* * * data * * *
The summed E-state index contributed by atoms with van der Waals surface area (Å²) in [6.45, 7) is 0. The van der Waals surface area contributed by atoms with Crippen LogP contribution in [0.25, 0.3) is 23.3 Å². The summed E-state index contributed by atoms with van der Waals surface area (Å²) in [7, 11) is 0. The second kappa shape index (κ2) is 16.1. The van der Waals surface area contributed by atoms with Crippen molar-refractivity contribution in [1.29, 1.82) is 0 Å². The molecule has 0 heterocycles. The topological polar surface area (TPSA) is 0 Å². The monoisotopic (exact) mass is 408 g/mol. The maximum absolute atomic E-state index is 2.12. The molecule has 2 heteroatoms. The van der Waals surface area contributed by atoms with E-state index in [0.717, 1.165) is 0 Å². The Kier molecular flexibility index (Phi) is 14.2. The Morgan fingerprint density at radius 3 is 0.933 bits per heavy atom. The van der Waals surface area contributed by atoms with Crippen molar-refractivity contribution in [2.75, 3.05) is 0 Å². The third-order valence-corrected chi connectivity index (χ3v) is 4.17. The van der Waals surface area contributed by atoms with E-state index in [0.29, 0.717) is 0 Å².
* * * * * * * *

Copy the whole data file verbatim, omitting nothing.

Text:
The summed E-state index contributed by atoms with van der Waals surface area (Å²) in [6.45, 7) is 0. The van der Waals surface area contributed by atoms with Crippen LogP contribution in [0.25, 0.3) is 23.3 Å². The summed E-state index contributed by atoms with van der Waals surface area (Å²) in [7, 11) is 0. The second kappa shape index (κ2) is 16.1. The van der Waals surface area contributed by atoms with Crippen molar-refractivity contribution in [1.29, 1.82) is 0 Å². The molecule has 0 heterocycles. The topological polar surface area (TPSA) is 0 Å². The monoisotopic (exact) mass is 408 g/mol. The maximum absolute atomic E-state index is 2.12. The molecule has 2 heteroatoms. The van der Waals surface area contributed by atoms with E-state index in [0.717, 1.165) is 0 Å². The Kier molecular flexibility index (Phi) is 14.2. The Morgan fingerprint density at radius 3 is 0.933 bits per heavy atom. The van der Waals surface area contributed by atoms with Crippen molar-refractivity contribution in [2.75, 3.05) is 0 Å². The third-order valence-corrected chi connectivity index (χ3v) is 4.17. The van der Waals surface area contributed by atoms with E-state index in [0.29, 0.717) is 0 Å².